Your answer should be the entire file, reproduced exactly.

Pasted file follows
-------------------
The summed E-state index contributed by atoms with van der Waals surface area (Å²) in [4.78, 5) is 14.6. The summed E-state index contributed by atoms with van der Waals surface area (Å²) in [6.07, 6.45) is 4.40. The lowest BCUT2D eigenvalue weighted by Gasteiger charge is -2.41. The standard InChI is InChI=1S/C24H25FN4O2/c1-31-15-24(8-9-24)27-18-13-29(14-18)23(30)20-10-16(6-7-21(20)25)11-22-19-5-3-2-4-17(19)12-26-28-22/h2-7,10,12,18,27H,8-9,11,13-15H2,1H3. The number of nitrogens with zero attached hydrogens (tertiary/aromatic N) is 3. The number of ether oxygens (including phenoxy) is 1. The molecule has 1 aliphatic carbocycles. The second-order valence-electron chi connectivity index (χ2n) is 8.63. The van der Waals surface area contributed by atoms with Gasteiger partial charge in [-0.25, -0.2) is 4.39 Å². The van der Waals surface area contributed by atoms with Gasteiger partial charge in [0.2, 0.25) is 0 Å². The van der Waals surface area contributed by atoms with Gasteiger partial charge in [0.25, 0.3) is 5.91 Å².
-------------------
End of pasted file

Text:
The summed E-state index contributed by atoms with van der Waals surface area (Å²) in [4.78, 5) is 14.6. The summed E-state index contributed by atoms with van der Waals surface area (Å²) in [6.07, 6.45) is 4.40. The lowest BCUT2D eigenvalue weighted by Gasteiger charge is -2.41. The standard InChI is InChI=1S/C24H25FN4O2/c1-31-15-24(8-9-24)27-18-13-29(14-18)23(30)20-10-16(6-7-21(20)25)11-22-19-5-3-2-4-17(19)12-26-28-22/h2-7,10,12,18,27H,8-9,11,13-15H2,1H3. The number of nitrogens with zero attached hydrogens (tertiary/aromatic N) is 3. The number of ether oxygens (including phenoxy) is 1. The molecule has 1 aliphatic carbocycles. The second-order valence-electron chi connectivity index (χ2n) is 8.63. The van der Waals surface area contributed by atoms with Gasteiger partial charge in [-0.25, -0.2) is 4.39 Å². The van der Waals surface area contributed by atoms with Gasteiger partial charge in [0.2, 0.25) is 0 Å². The van der Waals surface area contributed by atoms with Gasteiger partial charge in [0.25, 0.3) is 5.91 Å².